There are 8 "determinants of smoking" name them:
- A. Nicotine addiction
- B. Social behavior
- C. Genetic susceptibility
- D. Psycho-social susceptibility
- E. Knowledge and ability to process it
- F. Advertising/marketing
- G. Social environment
- H. Laws, especially “environmental” rules
- (Clean indoor air laws, Bars in California, etc….)
What are the 5 "A's" to follow in smoking intervention?
- The Five A’s
- Ask if they smoke
- Advice to quit
- Assess motivation x change
- Assist if willing to
- Arrange for follow-up
What are Prochaska and DiClemente's stages of change(quitting)?
- 1. pre-contemplation
- 2. Contemplation
- 3. Determination
- 4. Action (can skip straight to relapse)
- 5. Maintenance
- then either (6.1) Permanent Exit, or (6.2) Relapse back to step 2 or 3.
what are the principles of MI (M? Intervention)
- Express Empathy
- Develop discrepancy
- Roll with Resistance
- Support Self Efficacy
How do you assist with smoking cessation is patient is willing?
- Start Bupropion-SR or Chantix 1-2 w. before quit date
- Fix a quite date (Most Important). Remove all tobacco products the night before quit date.
- Follow-up on that date or next day. Provide Nicotine Patch, Nasal or Mouth Inhaler, Gum
- Identify/Educate a support person (best if ex-smoker)
- Educate about the high risk for relapse & and how to cope with it: “don’t quit quitting”.
Describe the "reward pathway" (and addiction)
The concept of reward: Humans, as well as other organisms engage in behaviors that are rewarding; the pleasurable feelings provide positive reinforcement so that the behavior is repeated. There are natural rewards as well as artificial rewards, such as drugs.
what are Natural rewards
Natural rewards such as FOOD, WATER, SEX and NURTURING allow the organism to feel pleasure when eating, drinking, procreating and being nurtured. Such pleasurable feelings reinforce the behavior so that it will be repeated. Each of these behaviors is required for the survival of the species. Remember, there is a pathway in the brain that is responsible for rewarding behaviors.
Briefly describe Brain regions and neuronal pathways
Certain parts of the brain govern specific functions. Such as the sensory, motor and visual cortex. The cerebellum for coordination and the hippocampus for memory. Nerve cells or neurons connect one area to another via pathways to send and integrate information. The distances that neurons extend can be short or long. For example: the reward pathway
What are the major brain structures/regions involved in REWARD PATHWAY?
the ventral tegmental area (VTA), the nucleus accumbens and the prefrontal cortex. The VTA is connected to both the nucleus accumbens and the prefrontal cortex via this pathway and it sends information to these structures via its neurons. The neurons of the VTA contain the neurotransmitter dopamine which is released in the nucleus accumbens and in the prefrontal cortex. This pathway is activated by a rewarding stimulus. [Note: the pathway shown here is not the only pathway activated by rewards, other structures are involved too, but only this part of the pathway is shown for simplicity.]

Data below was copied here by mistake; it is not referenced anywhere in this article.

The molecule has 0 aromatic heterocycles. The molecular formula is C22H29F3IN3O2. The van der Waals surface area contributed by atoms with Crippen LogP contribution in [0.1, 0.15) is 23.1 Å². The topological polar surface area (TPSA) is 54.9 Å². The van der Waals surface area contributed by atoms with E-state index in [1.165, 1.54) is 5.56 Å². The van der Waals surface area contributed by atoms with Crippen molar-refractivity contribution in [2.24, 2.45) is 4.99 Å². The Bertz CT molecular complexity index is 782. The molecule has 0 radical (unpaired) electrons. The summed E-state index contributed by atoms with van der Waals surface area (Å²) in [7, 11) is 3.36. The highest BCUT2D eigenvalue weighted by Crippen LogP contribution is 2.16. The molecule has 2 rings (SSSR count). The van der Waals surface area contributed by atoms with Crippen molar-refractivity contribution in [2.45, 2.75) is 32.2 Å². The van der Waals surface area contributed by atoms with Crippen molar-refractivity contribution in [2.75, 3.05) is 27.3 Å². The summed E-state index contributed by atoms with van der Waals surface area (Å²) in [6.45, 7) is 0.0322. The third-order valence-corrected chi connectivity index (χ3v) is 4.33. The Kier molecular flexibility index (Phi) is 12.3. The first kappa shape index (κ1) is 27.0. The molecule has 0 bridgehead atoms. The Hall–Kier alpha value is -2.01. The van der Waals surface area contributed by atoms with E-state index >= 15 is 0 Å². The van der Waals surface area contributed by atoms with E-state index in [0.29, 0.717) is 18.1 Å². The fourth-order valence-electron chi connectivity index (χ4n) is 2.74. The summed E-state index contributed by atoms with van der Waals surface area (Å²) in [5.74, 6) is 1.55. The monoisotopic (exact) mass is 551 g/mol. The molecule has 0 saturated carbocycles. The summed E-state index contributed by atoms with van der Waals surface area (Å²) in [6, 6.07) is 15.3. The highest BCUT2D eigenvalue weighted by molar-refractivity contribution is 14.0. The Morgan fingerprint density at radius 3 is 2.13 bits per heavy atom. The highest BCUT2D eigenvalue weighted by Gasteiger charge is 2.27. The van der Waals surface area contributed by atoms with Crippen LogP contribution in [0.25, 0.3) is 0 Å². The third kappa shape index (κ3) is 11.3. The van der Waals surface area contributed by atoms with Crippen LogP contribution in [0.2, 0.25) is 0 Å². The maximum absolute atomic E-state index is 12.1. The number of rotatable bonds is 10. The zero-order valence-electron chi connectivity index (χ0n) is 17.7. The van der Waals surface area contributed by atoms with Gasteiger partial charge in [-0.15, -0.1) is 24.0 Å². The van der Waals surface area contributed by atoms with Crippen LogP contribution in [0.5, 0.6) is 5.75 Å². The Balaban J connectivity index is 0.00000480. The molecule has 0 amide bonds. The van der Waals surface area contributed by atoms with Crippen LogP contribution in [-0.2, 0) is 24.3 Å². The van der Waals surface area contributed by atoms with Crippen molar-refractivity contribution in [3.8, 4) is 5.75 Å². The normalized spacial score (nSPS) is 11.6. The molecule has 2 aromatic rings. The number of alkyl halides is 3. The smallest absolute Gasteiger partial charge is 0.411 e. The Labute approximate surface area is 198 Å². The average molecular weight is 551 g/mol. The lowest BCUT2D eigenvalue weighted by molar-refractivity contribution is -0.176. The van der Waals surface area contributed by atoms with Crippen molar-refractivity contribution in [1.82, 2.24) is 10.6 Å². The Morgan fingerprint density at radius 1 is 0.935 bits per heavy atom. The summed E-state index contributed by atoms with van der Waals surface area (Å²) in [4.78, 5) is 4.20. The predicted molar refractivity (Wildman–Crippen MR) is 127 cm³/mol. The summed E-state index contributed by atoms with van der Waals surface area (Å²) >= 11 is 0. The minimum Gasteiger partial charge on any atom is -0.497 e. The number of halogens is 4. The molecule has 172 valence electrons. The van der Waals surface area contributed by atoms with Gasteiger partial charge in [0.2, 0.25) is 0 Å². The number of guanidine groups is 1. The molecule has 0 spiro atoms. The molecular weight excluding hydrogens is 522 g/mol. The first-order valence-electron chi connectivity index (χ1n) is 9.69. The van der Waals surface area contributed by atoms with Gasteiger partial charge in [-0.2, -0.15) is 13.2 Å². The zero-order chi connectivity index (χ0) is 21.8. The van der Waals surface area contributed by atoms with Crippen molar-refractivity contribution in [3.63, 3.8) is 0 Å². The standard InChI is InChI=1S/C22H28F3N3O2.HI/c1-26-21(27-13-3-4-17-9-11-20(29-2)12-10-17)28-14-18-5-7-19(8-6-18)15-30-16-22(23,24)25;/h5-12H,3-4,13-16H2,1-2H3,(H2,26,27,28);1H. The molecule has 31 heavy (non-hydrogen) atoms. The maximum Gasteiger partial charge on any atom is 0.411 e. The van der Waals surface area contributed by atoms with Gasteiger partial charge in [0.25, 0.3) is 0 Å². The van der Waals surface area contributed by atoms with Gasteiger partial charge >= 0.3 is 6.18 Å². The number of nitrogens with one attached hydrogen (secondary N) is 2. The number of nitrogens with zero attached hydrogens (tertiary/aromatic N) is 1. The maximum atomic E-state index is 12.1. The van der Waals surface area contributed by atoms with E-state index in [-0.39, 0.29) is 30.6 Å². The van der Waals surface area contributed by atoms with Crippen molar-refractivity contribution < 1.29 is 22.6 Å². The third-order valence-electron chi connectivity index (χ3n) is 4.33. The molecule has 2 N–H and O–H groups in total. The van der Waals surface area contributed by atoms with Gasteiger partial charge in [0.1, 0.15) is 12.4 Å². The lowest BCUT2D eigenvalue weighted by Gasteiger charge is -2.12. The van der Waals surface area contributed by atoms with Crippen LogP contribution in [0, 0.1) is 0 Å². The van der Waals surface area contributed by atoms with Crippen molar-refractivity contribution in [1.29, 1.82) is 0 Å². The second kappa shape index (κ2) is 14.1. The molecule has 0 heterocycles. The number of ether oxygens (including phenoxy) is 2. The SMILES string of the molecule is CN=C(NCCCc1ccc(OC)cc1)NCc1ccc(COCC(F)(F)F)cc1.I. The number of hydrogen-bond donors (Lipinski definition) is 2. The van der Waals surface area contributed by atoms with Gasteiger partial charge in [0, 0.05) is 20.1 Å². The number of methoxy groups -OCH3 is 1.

What areas of the brain are rich in dopamine? Which area of brain is the decision maker?
NA and VTA, the PC is the decision maker: the connection between NA VTA and PC is used in addiction.
T/F: substances you smoke go immediately to your brain (faster than any other delivery system)
What percent of Texas population will be over age 60 in year 2018, 2028, 2038?
- in 2018, 5Million
- in 2028, 7Million
- in 2038, over 9Million
what percent of the US population is Elderly? what is the proportion of healthcare costs attributed to the elderly population?
Elderly constitute 13% of US population and 31% of healthcare costs.
What are some socioeconomic considerations for the elderly population? (who lives longer W/M? how many elderly by 2030?
- Life expectancy is greater for women of all ages & Women outlive men 7-8 years
- Number about 37 million by 2030.
What are the implications for dentistry as a result of increasing elderly population?
- Nearly twice as many teeth are projected to be at risk for dental disease in 2030 as were in 1972.
- More primary oral health and preventive services will be required.
- Periodontal and prosthodontic needs will increase.
Higher levels of income and education in elderly pop. will result in:
- the elderly seeking dental services throughout their lives.
- More will retain their teeth.
- Incidence of edentulism is declining in age 65+
T/F The demand for geriatric care will never exceed the number of dentists currently willing and able to provide such care.